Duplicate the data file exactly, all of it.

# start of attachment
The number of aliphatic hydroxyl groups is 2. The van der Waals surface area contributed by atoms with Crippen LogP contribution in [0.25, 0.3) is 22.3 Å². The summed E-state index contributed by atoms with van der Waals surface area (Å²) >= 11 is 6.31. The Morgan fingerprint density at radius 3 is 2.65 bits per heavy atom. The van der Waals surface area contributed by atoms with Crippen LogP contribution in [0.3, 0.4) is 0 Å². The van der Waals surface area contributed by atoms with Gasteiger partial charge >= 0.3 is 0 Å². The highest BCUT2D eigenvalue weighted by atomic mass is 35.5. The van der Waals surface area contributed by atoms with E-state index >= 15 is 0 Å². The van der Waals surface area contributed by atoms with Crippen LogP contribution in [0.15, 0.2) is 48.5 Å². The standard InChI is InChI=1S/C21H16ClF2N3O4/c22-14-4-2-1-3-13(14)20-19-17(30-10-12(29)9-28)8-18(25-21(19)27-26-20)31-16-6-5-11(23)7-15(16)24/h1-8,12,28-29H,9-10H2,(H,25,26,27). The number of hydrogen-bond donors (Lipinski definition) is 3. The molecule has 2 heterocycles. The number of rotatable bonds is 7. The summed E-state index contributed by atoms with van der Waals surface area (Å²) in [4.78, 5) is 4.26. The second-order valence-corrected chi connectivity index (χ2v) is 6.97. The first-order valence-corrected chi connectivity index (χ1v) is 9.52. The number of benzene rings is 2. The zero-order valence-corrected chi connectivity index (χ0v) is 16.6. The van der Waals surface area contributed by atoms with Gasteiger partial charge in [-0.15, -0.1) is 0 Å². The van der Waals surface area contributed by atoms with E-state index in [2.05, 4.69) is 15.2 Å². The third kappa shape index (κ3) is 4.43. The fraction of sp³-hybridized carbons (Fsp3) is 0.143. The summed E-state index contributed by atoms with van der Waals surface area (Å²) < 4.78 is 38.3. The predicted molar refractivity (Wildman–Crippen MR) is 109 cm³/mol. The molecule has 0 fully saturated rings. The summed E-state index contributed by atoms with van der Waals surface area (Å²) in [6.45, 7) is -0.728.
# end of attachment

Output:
The number of aliphatic hydroxyl groups is 2. The van der Waals surface area contributed by atoms with Crippen LogP contribution in [0.25, 0.3) is 22.3 Å². The summed E-state index contributed by atoms with van der Waals surface area (Å²) >= 11 is 6.31. The Morgan fingerprint density at radius 3 is 2.65 bits per heavy atom. The van der Waals surface area contributed by atoms with Crippen LogP contribution in [0.3, 0.4) is 0 Å². The van der Waals surface area contributed by atoms with Gasteiger partial charge >= 0.3 is 0 Å². The highest BCUT2D eigenvalue weighted by atomic mass is 35.5. The van der Waals surface area contributed by atoms with E-state index >= 15 is 0 Å². The van der Waals surface area contributed by atoms with Crippen LogP contribution in [0.15, 0.2) is 48.5 Å². The standard InChI is InChI=1S/C21H16ClF2N3O4/c22-14-4-2-1-3-13(14)20-19-17(30-10-12(29)9-28)8-18(25-21(19)27-26-20)31-16-6-5-11(23)7-15(16)24/h1-8,12,28-29H,9-10H2,(H,25,26,27). The number of hydrogen-bond donors (Lipinski definition) is 3. The molecule has 2 heterocycles. The number of rotatable bonds is 7. The summed E-state index contributed by atoms with van der Waals surface area (Å²) in [4.78, 5) is 4.26. The second-order valence-corrected chi connectivity index (χ2v) is 6.97. The first-order valence-corrected chi connectivity index (χ1v) is 9.52. The number of benzene rings is 2. The zero-order valence-corrected chi connectivity index (χ0v) is 16.6. The van der Waals surface area contributed by atoms with Gasteiger partial charge in [-0.15, -0.1) is 0 Å². The van der Waals surface area contributed by atoms with E-state index in [2.05, 4.69) is 15.2 Å². The third kappa shape index (κ3) is 4.43. The fraction of sp³-hybridized carbons (Fsp3) is 0.143. The summed E-state index contributed by atoms with van der Waals surface area (Å²) < 4.78 is 38.3. The predicted molar refractivity (Wildman–Crippen MR) is 109 cm³/mol. The molecule has 0 fully saturated rings. The summed E-state index contributed by atoms with van der Waals surface area (Å²) in [6.45, 7) is -0.728.